Cybersecurity Without Insanity in 3 articles, 2 numbers and 1 thought.

This week: Surveys by INTERPOL, the Bank of England, and by Northwave Security on the mental impact of an attack. Plus: Anti-virus software is proven to block ransomware. But only if it’s active and up-to-date.

If you’d prefer to listen to Cyber 3-2-1: This week’s episode is accessible from or wherever you get your podcasts.


1. Northwave Security recently published research into the mental impact on victims of ransomware attacks. In the first weeks of an incident, issues such as lack of sleep, binge eating and drinking are common. Many express guilt for months after an attack, because they did not see the attack coming. And even 1 year after an attack, 1 in 7 of those directly or indirectly involved in the incident response showed symptoms of trauma so severe that they require psychological help.

2. INTERPOL recently released a ‘Global Crime Trend’ report, based on a survey of law enforcement agencies in INTERPOL’s 195 member countries. Agencies in the Americas were most concerned with illicit firearms trafficking, with 88% of agencies ranking this as a high threat, with many conerned about the future problem of 3D printers making it easier to produce home-made weapons. In Europe, agencies are most concerned about phishing and online scams, with 62% of agencies in the region regarding it as a high threat. Most worringly, 76% of agencies in Europe fear that online child sexual exploitation and abuse will increase over the next 3 to 5 years.

3. Tech Monitor reports on a Bank of England survey of 65 UK financial executives, which shows executives believe a cyberattack is the highest risk to the financial sector, despite the growing threats posed by inflation and geopolitical events. However, despite the increasing risk of cyberattack, most executives remain confident that they can defend against an attack.


The two numbers this week are from a recent evaluation of how 13 of the most popular Threat Protection corporate applications defended against 10 common ransomware scenarios. You may also hear Threat Protection software referred to as Anti-Virus or Endpoint Protection. The tests were performed by AV-TEST, an independent IT security testing organisation, and included tests of Avast, BitDefender, Malwarebytes, Microsoft Defender, Trend Micro, and VMWare Carbon Black.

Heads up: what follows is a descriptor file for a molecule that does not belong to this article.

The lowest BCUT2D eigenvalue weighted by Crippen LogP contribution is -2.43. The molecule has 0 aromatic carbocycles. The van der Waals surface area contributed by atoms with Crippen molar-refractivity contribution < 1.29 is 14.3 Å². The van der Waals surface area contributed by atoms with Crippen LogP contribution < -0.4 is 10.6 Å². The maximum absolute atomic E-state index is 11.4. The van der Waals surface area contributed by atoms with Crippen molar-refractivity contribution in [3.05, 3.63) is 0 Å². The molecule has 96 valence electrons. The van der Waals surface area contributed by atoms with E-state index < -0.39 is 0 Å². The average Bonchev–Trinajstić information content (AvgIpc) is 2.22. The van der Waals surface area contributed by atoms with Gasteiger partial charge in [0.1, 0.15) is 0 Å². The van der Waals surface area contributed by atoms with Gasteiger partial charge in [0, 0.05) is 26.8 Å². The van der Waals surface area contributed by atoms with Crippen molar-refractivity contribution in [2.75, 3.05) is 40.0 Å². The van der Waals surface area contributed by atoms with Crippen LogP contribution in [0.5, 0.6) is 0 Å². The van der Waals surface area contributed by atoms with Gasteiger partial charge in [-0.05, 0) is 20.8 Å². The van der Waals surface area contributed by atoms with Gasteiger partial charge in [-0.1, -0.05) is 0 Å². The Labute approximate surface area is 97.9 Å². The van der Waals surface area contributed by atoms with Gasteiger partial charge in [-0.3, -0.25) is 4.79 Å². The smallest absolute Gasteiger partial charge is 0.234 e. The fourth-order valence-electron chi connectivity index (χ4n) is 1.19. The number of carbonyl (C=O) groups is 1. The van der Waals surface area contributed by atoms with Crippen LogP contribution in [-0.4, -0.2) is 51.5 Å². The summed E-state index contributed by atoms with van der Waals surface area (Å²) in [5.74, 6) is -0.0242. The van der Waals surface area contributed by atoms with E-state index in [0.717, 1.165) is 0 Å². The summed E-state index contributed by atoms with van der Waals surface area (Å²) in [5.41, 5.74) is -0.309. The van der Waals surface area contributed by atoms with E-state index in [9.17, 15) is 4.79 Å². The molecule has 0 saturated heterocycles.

62% (8 out of the 13 corporate solutions tested) successfully detected and defended against all attack scenarios. They did not allow the ransomware to gain a foothold on the device or to make any changes.

85% (11 out of the 13 corporate solutions tested) prevented any files being encrypted, even though some allowed certain actions to succeed – e.g. the ransomware was able to add information to the registry of the device. Of the 2 that allowed the ransomware to run:

  • 1 failed on just 1 of the 10 tests, which resulted in some files on the device being encrypted.
  • 1 failed on just 1 of the 10 tests, which resulted in all of the files on the device being encrypted.

PS The AV-Test also evaluated 16 of the most common solutions used by consumers at home, and the results are also very encouraging.


The results of AV-TEST’s assessment that I mention above is a glimmer of light in the darkness of the ransomware scourge. It suggests that a ransomware attack may be blocked by your threat protection software, even if one of your staff members are fooled by a phishing email.

But.. Whatever product you use (.. and you do use one, don’t you?), it’s only going to protect you if it’s turned on and kept up-to-date on every device.

Because, just like every piece of tech, these applications can fail.

I remember once examining a sample of 20 laptops that were apparently being closely monitored and managed by a large, well-respected IT managed service provider. Of the 20 devices in the sample:

  • 8 of the devices had not received anti-virus updates for at least 6 months.
  • 5 of the devices weren’t running the protection software at all, due to failed installations over 2 years before.

I’d like to assume this is an extreme example, but you need to see evidence (e.g. a report) on a regular basis that shows your chosen Anti-Virus / Endpoint Protection product is active and up-to-date on all of your organisation’s devices.

Otherwise, you should assume that at least some of these devices are not protected.

If there’s an absence of evidence, this may be evidence of absence.